Another reason for the rise in absolute poverty is the impact of the bedroom tax, which applies to two thirds of a million households. I think everyone, probably even Government Members, will admit that it is Dickensian in its sheer social divisiveness. The housing benefit cap has now been imposed on a further 33,000 households. Both of those measures have forced tens of thousands of people out of their homes—we need to take into consideration what that means—even though two thirds of those affected by the bedroom tax are disabled. It is reckoned that more than 90% do not have smaller social housing to move into.

Another not insignificant cause of destitution—I will be very brief on this—is mistakes made by the authorities themselves. Last week, one of my constituents who had been sanctioned for a month was suddenly told that his sanction had been extended to a year. It was only intervention with the local DWP office that uncovered that it was actually their mistake. What happens for others who do not have the advantage of such an intervention? It now seems that up to 40,000 working-age tenants in social housing have been improperly subjected to the bedroom tax because of DWP error.

I will cite just one more reason for the unnecessary and cruel imposition of poverty, and I say that advisedly: the way in which tens of thousands of severely disabled persons have been judged by Atos, the French IT company, as fit for work—and therefore forced on to JSA at just £71 a week—when they are patently unfit for work. Very often, their GP has not been consulted to inquire whether there are other factors that need to be taken into account. The Chancellor’s policy of keeping 2.5 million people unemployed makes it impossible for them to find work, even if there were employers who would be willing to take them, and the 40% success rate of appeals shows how unfair the whole process is.

I conclude by asking just one simple question: is all this brutality towards the poor really necessary? Is there any justification in intensifying the misery, as the Chancellor clearly intends, by winding up the social fund and, particularly, by imposing another £25 billion of cuts in the next Parliament, half of that from working-age benefits? The whole objective of the massive cuts programme—to reduce the deficit—is one that I think we would all support. There is no disagreement about that across the House, yet after £80 billion of public spending cuts, with about £23 billion of cuts in this Parliament so far, the deficit has been reduced only at a glacial pace, from £118 billion in 2011 to £115 billion in 2012 and £111 billion in 2013. Frankly, the Chancellor is like one of those first world war generals who urged his men forward, over the top, in order to recover 300 yards of bombed-out ground, but lost 20,000 men in the process. How can it be justified to carry on imposing abject and unnecessary destitution on such a huge scale when the benefits in terms of deficit reduction are so small as to be almost derisory?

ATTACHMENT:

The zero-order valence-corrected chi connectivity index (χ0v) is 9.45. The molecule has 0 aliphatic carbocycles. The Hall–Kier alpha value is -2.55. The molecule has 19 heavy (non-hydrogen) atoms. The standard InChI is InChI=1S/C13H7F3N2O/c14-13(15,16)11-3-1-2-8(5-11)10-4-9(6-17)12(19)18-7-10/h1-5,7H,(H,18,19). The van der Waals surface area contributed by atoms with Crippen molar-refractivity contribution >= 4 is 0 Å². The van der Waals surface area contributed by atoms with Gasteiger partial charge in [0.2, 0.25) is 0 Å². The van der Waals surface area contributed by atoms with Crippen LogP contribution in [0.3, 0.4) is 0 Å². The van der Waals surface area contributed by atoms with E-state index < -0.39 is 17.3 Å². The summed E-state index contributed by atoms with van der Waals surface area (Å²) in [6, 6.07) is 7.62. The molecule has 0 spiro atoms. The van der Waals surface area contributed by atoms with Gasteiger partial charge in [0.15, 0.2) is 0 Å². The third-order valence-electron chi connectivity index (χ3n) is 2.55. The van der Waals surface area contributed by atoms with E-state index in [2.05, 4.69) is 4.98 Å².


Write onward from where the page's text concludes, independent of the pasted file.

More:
People say that to carry on doing the same thing over and over again, but expecting a different result, is the first sign of insanity. The Chancellor is not insane, of course, but he is deeply punitive and sectarian. Frankly, I want to help him. There is another way.

The thrust of what those on our Front Bench have said, as the shadow Chancellor has made clear on many occasions, is that we need public investment. We need to get jobs and growth. That is the alternative way: public investment in jobs, industry, infrastructure and exports to grow the real economy, not the financial froth, because that would cut the deficit far faster—that is the key point—than the Chancellor’s beloved austerity.